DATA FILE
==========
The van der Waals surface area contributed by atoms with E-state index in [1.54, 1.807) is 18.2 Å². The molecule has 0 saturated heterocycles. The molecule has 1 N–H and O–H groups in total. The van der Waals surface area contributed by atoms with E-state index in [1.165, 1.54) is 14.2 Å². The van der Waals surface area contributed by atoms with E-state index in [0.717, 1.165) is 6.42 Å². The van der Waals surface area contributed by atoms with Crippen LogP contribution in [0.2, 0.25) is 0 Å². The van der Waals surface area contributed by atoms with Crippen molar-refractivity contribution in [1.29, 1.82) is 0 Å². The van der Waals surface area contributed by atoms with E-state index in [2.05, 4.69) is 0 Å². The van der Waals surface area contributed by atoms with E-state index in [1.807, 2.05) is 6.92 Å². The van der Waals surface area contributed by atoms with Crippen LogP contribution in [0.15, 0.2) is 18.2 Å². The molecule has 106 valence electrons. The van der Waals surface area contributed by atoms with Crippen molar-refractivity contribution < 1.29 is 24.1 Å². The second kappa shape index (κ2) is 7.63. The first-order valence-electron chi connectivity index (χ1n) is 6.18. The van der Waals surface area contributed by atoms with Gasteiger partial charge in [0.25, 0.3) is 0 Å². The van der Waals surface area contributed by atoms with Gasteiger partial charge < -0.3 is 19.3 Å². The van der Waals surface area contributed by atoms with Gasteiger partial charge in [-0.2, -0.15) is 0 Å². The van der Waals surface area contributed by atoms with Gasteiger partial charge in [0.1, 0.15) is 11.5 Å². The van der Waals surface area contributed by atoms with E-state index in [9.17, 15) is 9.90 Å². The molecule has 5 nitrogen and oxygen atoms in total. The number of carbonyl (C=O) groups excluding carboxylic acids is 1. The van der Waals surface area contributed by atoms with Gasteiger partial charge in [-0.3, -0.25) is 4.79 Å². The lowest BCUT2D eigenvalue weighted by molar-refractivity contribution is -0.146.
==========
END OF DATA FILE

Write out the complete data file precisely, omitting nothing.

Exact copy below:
The van der Waals surface area contributed by atoms with E-state index in [1.54, 1.807) is 18.2 Å². The molecule has 0 saturated heterocycles. The molecule has 1 N–H and O–H groups in total. The van der Waals surface area contributed by atoms with E-state index in [1.165, 1.54) is 14.2 Å². The van der Waals surface area contributed by atoms with E-state index in [0.717, 1.165) is 6.42 Å². The van der Waals surface area contributed by atoms with Crippen LogP contribution in [0.2, 0.25) is 0 Å². The van der Waals surface area contributed by atoms with Crippen molar-refractivity contribution in [1.29, 1.82) is 0 Å². The van der Waals surface area contributed by atoms with E-state index in [2.05, 4.69) is 0 Å². The van der Waals surface area contributed by atoms with E-state index in [1.807, 2.05) is 6.92 Å². The van der Waals surface area contributed by atoms with Crippen LogP contribution in [0.15, 0.2) is 18.2 Å². The molecule has 106 valence electrons. The van der Waals surface area contributed by atoms with Crippen molar-refractivity contribution < 1.29 is 24.1 Å². The second kappa shape index (κ2) is 7.63. The first-order valence-electron chi connectivity index (χ1n) is 6.18. The van der Waals surface area contributed by atoms with Gasteiger partial charge in [0.25, 0.3) is 0 Å². The van der Waals surface area contributed by atoms with Gasteiger partial charge < -0.3 is 19.3 Å². The van der Waals surface area contributed by atoms with Gasteiger partial charge in [-0.2, -0.15) is 0 Å². The van der Waals surface area contributed by atoms with Gasteiger partial charge in [0.1, 0.15) is 11.5 Å². The van der Waals surface area contributed by atoms with E-state index in [9.17, 15) is 9.90 Å². The molecule has 5 nitrogen and oxygen atoms in total. The number of carbonyl (C=O) groups excluding carboxylic acids is 1. The van der Waals surface area contributed by atoms with Gasteiger partial charge in [-0.3, -0.25) is 4.79 Å². The lowest BCUT2D eigenvalue weighted by molar-refractivity contribution is -0.146.